First, her assumption into heaven was not the first privilege God gave to Mary. She said yes when offered the amazing role of mother to Jesus, and she had already been granted liberation from the human curse of original sin. These were privileges that were hardly luxurious; as the Blessed Mother, she suffered a great deal and provided a lifetime of loving service to the Holy Family and to the Apostles.
When privilege is granted as part of an important role to be played, we can see clearly that privilege is best experienced as a gift that has been earned or which entails responsibility. It is not a pre-existing condition destined for ill effects. Some kinds of privilege, including skin color, definitely can be misused (because humans other than Mary still have our full complement of sinfulness); we need to treat privilege as a purposeful blessing to be re-gifted.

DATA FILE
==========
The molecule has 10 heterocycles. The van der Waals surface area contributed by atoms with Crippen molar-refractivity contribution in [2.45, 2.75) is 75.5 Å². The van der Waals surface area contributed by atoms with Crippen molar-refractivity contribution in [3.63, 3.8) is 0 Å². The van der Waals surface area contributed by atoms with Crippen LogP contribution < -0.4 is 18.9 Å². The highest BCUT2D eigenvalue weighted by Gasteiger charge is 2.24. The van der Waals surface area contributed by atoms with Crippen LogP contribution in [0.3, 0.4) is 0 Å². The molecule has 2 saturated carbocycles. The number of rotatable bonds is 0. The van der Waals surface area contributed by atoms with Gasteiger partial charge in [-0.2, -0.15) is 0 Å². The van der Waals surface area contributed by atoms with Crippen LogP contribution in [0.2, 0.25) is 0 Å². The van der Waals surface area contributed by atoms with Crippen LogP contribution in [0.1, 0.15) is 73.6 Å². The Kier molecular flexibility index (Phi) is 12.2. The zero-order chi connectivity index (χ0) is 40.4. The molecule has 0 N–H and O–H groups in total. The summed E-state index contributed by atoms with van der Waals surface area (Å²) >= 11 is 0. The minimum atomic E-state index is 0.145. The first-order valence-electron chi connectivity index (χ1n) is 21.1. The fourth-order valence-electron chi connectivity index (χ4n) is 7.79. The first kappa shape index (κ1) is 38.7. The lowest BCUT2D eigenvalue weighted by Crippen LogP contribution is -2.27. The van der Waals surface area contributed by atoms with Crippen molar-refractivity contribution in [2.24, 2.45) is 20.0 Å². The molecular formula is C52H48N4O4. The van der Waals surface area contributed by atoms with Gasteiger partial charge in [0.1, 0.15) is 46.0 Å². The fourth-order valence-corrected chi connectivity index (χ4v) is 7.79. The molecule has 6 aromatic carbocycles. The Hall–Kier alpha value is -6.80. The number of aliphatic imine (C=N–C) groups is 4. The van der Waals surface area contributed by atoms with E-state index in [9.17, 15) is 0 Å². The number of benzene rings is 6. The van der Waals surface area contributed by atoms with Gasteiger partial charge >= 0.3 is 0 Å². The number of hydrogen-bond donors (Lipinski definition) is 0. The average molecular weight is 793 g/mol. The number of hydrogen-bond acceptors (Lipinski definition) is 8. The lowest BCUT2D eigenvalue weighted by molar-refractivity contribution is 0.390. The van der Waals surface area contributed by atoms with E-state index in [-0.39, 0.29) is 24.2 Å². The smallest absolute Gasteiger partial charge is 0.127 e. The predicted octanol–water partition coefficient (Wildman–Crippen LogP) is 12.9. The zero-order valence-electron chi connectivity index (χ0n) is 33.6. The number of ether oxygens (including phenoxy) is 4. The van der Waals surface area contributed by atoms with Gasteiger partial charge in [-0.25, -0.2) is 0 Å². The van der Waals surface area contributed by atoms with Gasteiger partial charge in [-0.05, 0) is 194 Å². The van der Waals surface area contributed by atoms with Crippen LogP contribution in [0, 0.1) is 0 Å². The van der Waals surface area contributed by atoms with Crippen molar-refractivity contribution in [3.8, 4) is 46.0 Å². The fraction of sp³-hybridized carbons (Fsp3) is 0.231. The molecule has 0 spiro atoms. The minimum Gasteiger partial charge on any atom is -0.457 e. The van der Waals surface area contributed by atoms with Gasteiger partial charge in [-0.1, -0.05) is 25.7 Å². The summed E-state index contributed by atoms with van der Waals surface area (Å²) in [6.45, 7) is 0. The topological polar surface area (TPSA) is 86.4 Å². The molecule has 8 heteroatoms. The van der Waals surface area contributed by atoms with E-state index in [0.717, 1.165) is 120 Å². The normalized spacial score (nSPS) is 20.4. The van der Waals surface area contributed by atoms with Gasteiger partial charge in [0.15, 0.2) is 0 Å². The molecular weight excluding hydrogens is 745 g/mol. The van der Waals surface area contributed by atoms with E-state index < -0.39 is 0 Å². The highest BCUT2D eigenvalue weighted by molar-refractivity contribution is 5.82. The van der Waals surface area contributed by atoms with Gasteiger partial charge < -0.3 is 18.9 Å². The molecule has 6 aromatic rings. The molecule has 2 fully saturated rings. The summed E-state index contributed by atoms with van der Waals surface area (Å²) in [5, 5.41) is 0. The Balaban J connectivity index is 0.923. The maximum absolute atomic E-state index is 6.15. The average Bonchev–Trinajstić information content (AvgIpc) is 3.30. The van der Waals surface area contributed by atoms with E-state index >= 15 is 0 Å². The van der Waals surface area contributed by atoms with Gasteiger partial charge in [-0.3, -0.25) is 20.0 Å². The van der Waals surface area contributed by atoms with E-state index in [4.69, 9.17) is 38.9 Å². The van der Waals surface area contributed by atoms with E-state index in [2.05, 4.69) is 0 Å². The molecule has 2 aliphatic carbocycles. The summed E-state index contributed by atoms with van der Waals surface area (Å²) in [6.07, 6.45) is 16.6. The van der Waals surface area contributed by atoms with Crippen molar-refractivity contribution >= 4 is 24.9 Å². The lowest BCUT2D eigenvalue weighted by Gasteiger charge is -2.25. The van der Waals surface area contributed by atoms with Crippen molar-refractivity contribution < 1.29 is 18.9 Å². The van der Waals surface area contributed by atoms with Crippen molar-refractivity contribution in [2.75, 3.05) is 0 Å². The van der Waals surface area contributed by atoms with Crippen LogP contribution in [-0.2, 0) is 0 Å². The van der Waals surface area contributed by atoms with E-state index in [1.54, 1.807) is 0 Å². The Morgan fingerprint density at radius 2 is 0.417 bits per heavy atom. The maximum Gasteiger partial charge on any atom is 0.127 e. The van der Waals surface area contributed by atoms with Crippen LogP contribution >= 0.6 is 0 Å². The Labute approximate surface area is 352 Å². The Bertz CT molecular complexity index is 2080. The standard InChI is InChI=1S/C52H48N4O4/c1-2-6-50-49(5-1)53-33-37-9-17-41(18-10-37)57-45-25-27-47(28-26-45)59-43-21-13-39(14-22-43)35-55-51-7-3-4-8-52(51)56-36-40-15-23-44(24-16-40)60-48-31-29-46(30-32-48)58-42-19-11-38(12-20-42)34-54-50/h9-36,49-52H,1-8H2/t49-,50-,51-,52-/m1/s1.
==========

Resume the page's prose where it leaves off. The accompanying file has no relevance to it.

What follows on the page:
Second, let’s examine the privileges we have received in order to discern clues to the mission of love God has in mind for us. He is the giver of all gifts, skin-deep and far beyond. And He has others in mind when He gives us gifts.
Our New York pastor offered a beautiful idea. He recalled how, when he was a kid, he came home from school every day and knew that his mom would be home to welcome him. During those years when it was less common for both spouses to have paid jobs, there were few things that reflected the strength of family love better than the mom’s sure presence.